For now, it’s working.  Having fired Michael Flynn and removed Stephen Bannon from the NSC, Trump does seem to have mostly followed through on his promise to hire the best people when it comes to natsec, e.g., James Mattis, H.R. McMaster, and Nikki Haley.

Trump’s also getting good press for striking Syria, even from quarters who were afraid to publicly criticize Obama’s feckless foreign policy while he was in power.

Moreover, Trump voters are so deafened by the tribal drums that many don’t even notice his inconsistency.

But while Klein notes that the potential for problems if things escalate in Syria is still hypothetical, it’s not exactly unlikely either.  And even if Syria does not grow as a challenge for the U.S., there will inevitably be others.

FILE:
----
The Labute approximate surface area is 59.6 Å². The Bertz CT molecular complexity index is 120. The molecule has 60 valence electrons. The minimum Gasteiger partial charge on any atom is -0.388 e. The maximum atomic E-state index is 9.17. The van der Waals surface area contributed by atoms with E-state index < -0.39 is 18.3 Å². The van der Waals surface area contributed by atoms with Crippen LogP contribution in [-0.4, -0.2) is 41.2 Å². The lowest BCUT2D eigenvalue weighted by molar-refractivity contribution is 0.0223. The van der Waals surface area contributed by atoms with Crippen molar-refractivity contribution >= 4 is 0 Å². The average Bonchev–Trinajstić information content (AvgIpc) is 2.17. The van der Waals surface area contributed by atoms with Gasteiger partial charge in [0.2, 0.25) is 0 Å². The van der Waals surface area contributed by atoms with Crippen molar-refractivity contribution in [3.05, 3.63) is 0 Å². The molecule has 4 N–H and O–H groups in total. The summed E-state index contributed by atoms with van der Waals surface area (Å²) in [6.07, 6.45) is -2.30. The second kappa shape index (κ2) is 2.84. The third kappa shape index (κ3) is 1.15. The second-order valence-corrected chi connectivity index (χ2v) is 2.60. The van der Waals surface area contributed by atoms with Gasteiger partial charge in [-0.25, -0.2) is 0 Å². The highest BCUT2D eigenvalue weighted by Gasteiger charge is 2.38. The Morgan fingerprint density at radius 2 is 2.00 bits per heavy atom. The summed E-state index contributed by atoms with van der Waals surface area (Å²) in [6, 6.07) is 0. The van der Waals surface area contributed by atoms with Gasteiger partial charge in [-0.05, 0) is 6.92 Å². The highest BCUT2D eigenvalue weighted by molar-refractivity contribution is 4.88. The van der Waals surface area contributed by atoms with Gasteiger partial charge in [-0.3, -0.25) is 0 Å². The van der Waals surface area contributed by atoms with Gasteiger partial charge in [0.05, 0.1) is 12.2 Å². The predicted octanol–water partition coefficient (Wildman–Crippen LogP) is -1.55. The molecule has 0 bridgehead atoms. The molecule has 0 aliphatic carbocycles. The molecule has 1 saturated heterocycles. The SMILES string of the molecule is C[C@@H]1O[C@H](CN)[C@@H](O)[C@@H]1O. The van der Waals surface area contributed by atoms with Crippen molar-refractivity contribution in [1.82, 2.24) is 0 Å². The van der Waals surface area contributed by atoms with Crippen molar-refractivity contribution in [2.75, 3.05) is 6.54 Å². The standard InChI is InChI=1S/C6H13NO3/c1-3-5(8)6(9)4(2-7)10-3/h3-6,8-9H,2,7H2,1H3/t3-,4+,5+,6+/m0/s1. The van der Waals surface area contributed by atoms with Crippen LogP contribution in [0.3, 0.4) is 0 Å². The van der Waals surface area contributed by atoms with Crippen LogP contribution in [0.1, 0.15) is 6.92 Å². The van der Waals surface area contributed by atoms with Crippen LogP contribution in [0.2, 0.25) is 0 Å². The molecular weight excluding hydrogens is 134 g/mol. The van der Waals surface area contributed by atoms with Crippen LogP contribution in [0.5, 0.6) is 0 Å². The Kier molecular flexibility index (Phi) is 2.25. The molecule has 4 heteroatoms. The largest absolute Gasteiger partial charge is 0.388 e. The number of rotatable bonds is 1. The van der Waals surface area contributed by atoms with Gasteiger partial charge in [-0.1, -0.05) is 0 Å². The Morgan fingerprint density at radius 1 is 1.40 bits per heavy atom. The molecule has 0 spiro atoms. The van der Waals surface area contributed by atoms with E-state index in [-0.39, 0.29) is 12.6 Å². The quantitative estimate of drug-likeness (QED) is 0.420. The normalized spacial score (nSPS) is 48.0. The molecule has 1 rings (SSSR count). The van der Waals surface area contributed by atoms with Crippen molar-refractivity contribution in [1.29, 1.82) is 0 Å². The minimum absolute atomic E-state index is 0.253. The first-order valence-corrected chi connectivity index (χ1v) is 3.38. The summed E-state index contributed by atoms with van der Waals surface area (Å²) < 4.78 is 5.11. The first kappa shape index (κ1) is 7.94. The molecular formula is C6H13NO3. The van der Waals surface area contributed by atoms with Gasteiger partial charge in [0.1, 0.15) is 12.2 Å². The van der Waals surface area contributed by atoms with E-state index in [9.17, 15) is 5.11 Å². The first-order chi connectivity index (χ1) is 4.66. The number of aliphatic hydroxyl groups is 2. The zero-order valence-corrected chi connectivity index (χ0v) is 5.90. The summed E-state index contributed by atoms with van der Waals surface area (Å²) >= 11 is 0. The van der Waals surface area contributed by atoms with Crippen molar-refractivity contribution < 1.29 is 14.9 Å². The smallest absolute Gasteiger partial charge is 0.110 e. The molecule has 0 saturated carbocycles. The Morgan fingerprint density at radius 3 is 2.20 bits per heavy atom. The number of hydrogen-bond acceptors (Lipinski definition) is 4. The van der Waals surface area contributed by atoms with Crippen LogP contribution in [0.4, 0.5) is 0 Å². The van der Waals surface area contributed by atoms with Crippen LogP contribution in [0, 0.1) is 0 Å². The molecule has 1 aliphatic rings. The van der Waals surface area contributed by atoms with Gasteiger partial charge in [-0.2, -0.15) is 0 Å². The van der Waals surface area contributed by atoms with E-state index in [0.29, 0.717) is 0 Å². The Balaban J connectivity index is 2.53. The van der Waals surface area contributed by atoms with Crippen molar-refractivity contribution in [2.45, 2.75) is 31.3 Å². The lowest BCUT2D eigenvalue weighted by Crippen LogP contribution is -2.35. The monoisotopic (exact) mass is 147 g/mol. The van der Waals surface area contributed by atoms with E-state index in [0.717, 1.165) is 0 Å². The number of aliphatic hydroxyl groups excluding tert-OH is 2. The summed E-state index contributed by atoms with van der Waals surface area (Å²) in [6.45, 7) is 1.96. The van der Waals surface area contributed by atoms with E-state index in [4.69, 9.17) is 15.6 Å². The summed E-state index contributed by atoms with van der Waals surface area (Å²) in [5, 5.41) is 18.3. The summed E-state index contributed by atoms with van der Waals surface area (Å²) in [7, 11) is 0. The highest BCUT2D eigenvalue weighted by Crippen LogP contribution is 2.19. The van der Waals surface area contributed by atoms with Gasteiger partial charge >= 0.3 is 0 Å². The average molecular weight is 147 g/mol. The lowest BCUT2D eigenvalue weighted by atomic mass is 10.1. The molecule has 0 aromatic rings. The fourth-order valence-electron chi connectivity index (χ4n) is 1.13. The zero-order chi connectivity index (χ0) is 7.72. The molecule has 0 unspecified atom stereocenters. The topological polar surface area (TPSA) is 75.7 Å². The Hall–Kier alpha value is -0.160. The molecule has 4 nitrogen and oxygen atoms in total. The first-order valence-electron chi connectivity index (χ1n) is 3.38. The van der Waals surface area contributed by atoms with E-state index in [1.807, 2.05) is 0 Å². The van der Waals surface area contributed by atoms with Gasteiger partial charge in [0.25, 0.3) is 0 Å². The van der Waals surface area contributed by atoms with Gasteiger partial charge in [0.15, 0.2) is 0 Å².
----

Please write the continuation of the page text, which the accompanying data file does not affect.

When the going gets rougher, it’s entirely possible that Trump’s voters, not to mention the media, will focus more on the incoherent leadership at the top.

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This is TrumpTV

Remember when people were concerned that after Donald Trump lost the election, he would start up a “news” channel?  Good times.  Instead, Trump won and we have a surplus of Trump TV.

You might think I’m referring to the Fox News Channel.  Granted, the ostensibly straight news side of Fox doesn’t totally shill for the President (my family’s biggest Trump fan now prefers the even more Trump-friendly Fox Business Network).  But when FNC’s biggest star was again being accused of being a little too fresh with the womenfolk, not unlike Trump, his old milkshake buddy volunteered his support.